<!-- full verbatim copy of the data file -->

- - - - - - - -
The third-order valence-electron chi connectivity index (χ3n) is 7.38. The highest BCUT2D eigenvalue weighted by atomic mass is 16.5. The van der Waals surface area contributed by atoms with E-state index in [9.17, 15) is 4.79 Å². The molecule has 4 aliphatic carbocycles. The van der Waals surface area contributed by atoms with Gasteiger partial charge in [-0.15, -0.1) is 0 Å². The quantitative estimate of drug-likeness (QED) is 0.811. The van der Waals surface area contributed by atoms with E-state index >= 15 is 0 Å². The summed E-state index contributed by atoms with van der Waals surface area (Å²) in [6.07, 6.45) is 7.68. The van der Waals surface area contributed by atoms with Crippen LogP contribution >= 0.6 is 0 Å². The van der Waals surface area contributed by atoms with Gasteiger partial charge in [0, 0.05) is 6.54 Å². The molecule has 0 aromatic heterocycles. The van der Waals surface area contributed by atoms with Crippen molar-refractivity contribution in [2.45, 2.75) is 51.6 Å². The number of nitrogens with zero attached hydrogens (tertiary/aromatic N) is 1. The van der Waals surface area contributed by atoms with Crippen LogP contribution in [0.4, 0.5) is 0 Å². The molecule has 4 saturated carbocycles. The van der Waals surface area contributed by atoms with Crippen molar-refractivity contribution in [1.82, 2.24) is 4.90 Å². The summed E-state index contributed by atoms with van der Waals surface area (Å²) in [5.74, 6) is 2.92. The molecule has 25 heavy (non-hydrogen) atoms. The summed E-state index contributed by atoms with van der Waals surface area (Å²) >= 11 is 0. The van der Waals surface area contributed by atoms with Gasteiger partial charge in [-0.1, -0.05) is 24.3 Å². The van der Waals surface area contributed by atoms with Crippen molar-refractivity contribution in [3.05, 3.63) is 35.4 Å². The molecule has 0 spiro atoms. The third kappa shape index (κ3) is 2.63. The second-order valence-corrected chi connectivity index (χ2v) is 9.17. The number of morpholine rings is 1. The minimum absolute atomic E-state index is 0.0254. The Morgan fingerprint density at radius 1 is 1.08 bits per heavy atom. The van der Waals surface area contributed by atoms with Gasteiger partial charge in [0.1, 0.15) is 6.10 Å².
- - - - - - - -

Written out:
The third-order valence-electron chi connectivity index (χ3n) is 7.38. The highest BCUT2D eigenvalue weighted by atomic mass is 16.5. The van der Waals surface area contributed by atoms with E-state index in [9.17, 15) is 4.79 Å². The molecule has 4 aliphatic carbocycles. The van der Waals surface area contributed by atoms with Gasteiger partial charge in [-0.15, -0.1) is 0 Å². The quantitative estimate of drug-likeness (QED) is 0.811. The van der Waals surface area contributed by atoms with E-state index >= 15 is 0 Å². The summed E-state index contributed by atoms with van der Waals surface area (Å²) in [6.07, 6.45) is 7.68. The van der Waals surface area contributed by atoms with Crippen LogP contribution >= 0.6 is 0 Å². The van der Waals surface area contributed by atoms with Gasteiger partial charge in [0, 0.05) is 6.54 Å². The molecule has 0 aromatic heterocycles. The van der Waals surface area contributed by atoms with Crippen molar-refractivity contribution in [2.45, 2.75) is 51.6 Å². The number of nitrogens with zero attached hydrogens (tertiary/aromatic N) is 1. The van der Waals surface area contributed by atoms with Crippen LogP contribution in [0.4, 0.5) is 0 Å². The molecule has 4 saturated carbocycles. The van der Waals surface area contributed by atoms with Crippen molar-refractivity contribution in [1.82, 2.24) is 4.90 Å². The summed E-state index contributed by atoms with van der Waals surface area (Å²) in [5.74, 6) is 2.92. The molecule has 25 heavy (non-hydrogen) atoms. The summed E-state index contributed by atoms with van der Waals surface area (Å²) >= 11 is 0. The van der Waals surface area contributed by atoms with Gasteiger partial charge in [-0.1, -0.05) is 24.3 Å². The van der Waals surface area contributed by atoms with Crippen molar-refractivity contribution in [3.05, 3.63) is 35.4 Å². The molecule has 0 spiro atoms. The third kappa shape index (κ3) is 2.63. The second-order valence-corrected chi connectivity index (χ2v) is 9.17. The number of morpholine rings is 1. The minimum absolute atomic E-state index is 0.0254. The Morgan fingerprint density at radius 1 is 1.08 bits per heavy atom. The van der Waals surface area contributed by atoms with Gasteiger partial charge in [0.1, 0.15) is 6.10 Å².